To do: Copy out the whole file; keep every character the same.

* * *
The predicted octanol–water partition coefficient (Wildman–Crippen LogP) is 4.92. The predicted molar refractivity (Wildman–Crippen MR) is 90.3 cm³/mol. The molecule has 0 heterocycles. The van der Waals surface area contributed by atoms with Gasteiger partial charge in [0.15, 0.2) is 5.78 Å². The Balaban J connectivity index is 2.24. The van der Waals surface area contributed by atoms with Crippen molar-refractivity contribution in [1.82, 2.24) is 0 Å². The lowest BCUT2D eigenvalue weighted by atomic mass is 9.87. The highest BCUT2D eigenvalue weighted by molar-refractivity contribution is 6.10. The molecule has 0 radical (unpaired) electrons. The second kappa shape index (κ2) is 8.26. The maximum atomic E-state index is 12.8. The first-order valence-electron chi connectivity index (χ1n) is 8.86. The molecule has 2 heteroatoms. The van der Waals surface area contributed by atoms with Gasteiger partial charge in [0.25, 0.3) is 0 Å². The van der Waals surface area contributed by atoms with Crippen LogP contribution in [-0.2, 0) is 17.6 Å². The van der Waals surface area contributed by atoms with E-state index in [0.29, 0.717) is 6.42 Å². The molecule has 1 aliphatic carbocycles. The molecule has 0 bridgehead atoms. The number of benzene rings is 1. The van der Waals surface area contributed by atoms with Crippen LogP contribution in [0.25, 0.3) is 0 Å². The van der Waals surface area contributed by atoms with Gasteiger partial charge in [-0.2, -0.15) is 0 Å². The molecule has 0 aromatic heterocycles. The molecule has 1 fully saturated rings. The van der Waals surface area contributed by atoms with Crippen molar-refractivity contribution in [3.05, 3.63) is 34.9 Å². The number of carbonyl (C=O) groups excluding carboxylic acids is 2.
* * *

The predicted octanol–water partition coefficient (Wildman–Crippen LogP) is 4.92. The predicted molar refractivity (Wildman–Crippen MR) is 90.3 cm³/mol. The molecule has 0 heterocycles. The van der Waals surface area contributed by atoms with Gasteiger partial charge in [0.15, 0.2) is 5.78 Å². The Balaban J connectivity index is 2.24. The van der Waals surface area contributed by atoms with Crippen molar-refractivity contribution in [1.82, 2.24) is 0 Å². The lowest BCUT2D eigenvalue weighted by atomic mass is 9.87. The highest BCUT2D eigenvalue weighted by molar-refractivity contribution is 6.10. The molecule has 0 radical (unpaired) electrons. The second kappa shape index (κ2) is 8.26. The maximum atomic E-state index is 12.8. The first-order valence-electron chi connectivity index (χ1n) is 8.86. The molecule has 2 heteroatoms. The van der Waals surface area contributed by atoms with Gasteiger partial charge in [0.25, 0.3) is 0 Å². The van der Waals surface area contributed by atoms with Crippen LogP contribution in [-0.2, 0) is 17.6 Å². The van der Waals surface area contributed by atoms with E-state index in [0.29, 0.717) is 6.42 Å². The molecule has 1 aliphatic carbocycles. The molecule has 0 bridgehead atoms. The number of benzene rings is 1. The van der Waals surface area contributed by atoms with Crippen LogP contribution in [0.25, 0.3) is 0 Å². The van der Waals surface area contributed by atoms with Gasteiger partial charge in [-0.2, -0.15) is 0 Å². The molecule has 0 aromatic heterocycles. The molecule has 1 fully saturated rings. The van der Waals surface area contributed by atoms with Crippen molar-refractivity contribution in [3.05, 3.63) is 34.9 Å². The number of carbonyl (C=O) groups excluding carboxylic acids is 2.